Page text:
MAC to Millenium – The University of Maryland from A to Z


More than eighty years ago, as part of Alumni Day, campus officials held an ivy-planting ceremony on the shady hill near Morrill Hall during which class traditions were formally transferred from the graduating seniors to the juniors. Many of the traditions that existed in 1920s — freshman-sophomore tug-of-war, May Day, all-class proms, rat caps — have disappeared, but the new ones, like rubbing Testudo’s nose for good luck and firing off a cannon every time the football team scores, have taken their place.

MAC to Millennium brings together these traditions and many other fun and unusual tales about our campus, from its founding in 1856 as the Maryland Agricultural College (MAC) to the twenty-first century. We hope you enjoy this compilation and that you rub Testudo’s nose every chance you get!

Start learning fun and interesting UMD facts:

Relive Campus History with University AlbUM


Did you know that you can browse historic University of Maryland photographs online anytime you want? Just check out University AlbUM! The site hosts a wide variety of photos ranging from athletics to campus life. Feel free to browse by decade using the drop-down box, or search for subjects and keywords using the search box.

You can even search for and watch historic University of Maryland football games!

The Great Crater of 1927?

As many University of Maryland alums know all too well, the great fire of 1912 that destroyed the campus’ main administration and barracks threatened the future of the then-named Maryland Agricultural College.  Yet the college responded quickly, building a new dormitory, Calvert Hall, that celebrated its centennial in 2014.  But did you know that the barracks remained in more than spirit for many more years?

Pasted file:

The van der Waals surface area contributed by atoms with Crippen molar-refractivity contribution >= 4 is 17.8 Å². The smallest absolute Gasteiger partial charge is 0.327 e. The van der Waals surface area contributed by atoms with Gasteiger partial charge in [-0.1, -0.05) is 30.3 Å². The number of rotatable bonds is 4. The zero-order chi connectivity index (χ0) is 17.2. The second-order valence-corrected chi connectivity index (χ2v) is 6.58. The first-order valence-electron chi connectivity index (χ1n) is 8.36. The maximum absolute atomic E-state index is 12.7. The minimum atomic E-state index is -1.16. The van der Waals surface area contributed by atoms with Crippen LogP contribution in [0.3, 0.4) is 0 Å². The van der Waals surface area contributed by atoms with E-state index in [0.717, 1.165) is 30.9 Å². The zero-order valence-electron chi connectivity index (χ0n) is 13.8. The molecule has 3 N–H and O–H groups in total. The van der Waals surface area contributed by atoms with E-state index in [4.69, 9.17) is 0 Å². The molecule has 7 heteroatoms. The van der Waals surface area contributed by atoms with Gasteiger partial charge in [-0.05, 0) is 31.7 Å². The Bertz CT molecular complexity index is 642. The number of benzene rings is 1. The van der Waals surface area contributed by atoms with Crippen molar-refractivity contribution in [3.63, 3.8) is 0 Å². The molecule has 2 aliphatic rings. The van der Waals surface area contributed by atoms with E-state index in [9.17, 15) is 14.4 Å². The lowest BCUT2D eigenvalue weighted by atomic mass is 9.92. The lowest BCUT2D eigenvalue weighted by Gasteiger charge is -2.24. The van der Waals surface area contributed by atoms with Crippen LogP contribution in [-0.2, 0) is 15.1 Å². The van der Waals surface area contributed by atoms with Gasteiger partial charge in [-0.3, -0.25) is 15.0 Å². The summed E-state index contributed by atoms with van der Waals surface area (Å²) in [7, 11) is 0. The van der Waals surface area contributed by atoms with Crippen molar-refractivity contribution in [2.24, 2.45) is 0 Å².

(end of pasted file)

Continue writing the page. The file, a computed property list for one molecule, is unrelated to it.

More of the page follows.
In a recent review of the earliest alumni newsletter, the June 1927 Alumni Log, we discovered this intriguing statement:

Alumni Log, June 1927.  Full issue available online at

Alumni Log, June 1927. Full issue available online at

According to the above statement, remnants of the barracks remained for a full fifteen years after the fire.  To verify the statement, we then reviewed aerial photos in the Archives from 1926 and 1927, and we found the “hole” in question:

Aerial of University of Maryland campus, 1927.  The remnants of the barracks are within the red outlined area.

Aerial of University of Maryland campus, 1927. The remnants of the barracks are within the red outlined area. To view the original image, visit our digital image site at

Apparently it’s always taken a long time to get things done at Maryland.

Fifty Years Ago…Al Danegger is Photog of the Year

In the spring of 1965 university photographer Al Danegger was named University Photographer of the Year.  Al was a tremendous recorder of all things University of Maryland, and he served in the post of campus photog for almost 50 years.  Al passed away in 2013, but his work serves as fantastic documentation of campus events from his long tenure.  To see what we posted about Al in 2013, click here.  To see even more examples of Al’s fantastic photography, click here.

Article from The Maryland Magazine, May-June 1965. Available online at

Article from The Maryland Magazine, May-June 1965. Available online at

A Blaze of…Charity?

The University Archives notes the passing of Blaze Starr, an iconic Maryland figure who once had a very interesting connection with the university. Miss Starr died on June 15, and you can find her obituary here: